Divide and Conquer in the Garden

There are lots of silly rules in gardening but the one I hate most says you can only divide perennials at certain times of the year.
I have two rules:

  1. Don?t do it if there?s going to be a frost next week;
  2. And not during a heat wave.

There are good reasons for dividing plants:

  • To fill up holes all around the garden,
  • To make a new more felicitous combinations
  • To rejuvenate old plants and make them look young again as the word implies.

The other day a friend (and you will need one) and I whacked gigantic hostas in halves and thirds. I intended to do this in spring but there was too much going on. Better to do it when it?s fun, if you call digging up 50-kilo hostas fun.? They are hard to divide in full summer growth but what a huge difference in how they look for the rest of the year (richer, silkier leaves).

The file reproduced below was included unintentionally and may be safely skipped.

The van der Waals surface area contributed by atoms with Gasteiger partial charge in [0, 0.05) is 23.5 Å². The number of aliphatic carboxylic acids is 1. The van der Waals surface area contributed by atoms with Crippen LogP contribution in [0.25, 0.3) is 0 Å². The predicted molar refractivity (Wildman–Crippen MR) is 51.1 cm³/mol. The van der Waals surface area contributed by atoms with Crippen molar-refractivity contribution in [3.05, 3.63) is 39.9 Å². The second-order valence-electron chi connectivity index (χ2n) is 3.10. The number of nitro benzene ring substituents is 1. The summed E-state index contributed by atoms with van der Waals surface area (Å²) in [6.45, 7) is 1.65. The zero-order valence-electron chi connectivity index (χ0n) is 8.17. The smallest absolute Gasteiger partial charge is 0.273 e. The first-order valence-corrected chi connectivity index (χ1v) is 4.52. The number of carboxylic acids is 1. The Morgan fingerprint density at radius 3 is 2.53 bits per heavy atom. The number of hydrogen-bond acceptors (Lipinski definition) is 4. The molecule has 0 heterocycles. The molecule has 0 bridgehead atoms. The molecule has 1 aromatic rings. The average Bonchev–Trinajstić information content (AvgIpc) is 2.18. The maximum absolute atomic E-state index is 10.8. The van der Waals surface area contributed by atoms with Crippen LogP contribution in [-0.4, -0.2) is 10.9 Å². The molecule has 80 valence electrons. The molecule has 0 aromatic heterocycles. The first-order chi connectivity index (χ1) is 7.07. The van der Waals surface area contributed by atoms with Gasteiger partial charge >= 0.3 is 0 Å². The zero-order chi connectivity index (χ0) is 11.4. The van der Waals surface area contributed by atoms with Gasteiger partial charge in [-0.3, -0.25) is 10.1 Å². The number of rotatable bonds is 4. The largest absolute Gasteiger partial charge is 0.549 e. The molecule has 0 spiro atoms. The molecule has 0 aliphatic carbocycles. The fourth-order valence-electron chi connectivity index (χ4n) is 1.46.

They tend to sulk for a couple of days but bounce back amazingly well. The new plants you create by division are incredible because they are large, well-grown and will flourish very quickly in a new location.
To divide big heavy plants use a transplanting spade to lift them out of the ground. Then get a garden spade with a flat sharp edge and whack the plant in the middle as hard as you can. Choke back all those empathetic feelings. If leaves break off, put them in a vase. In fact, almost all foliage looks fabulous in a vase, especially hostas.

Have a hole at the ready and make it exactly the size as the chunk you are taking out of the ground. Fill it with water to make sure the drainage is good, and then plop the division into place and back fill.? Don?t amend the soil. This is where the plant has to live. So tough love is the order of the day. But water thoroughly so it flows below the root system and then add some compost around the top of the soil. For the next two weeks keep your eye on the new plant and make sure it?s watered deeply.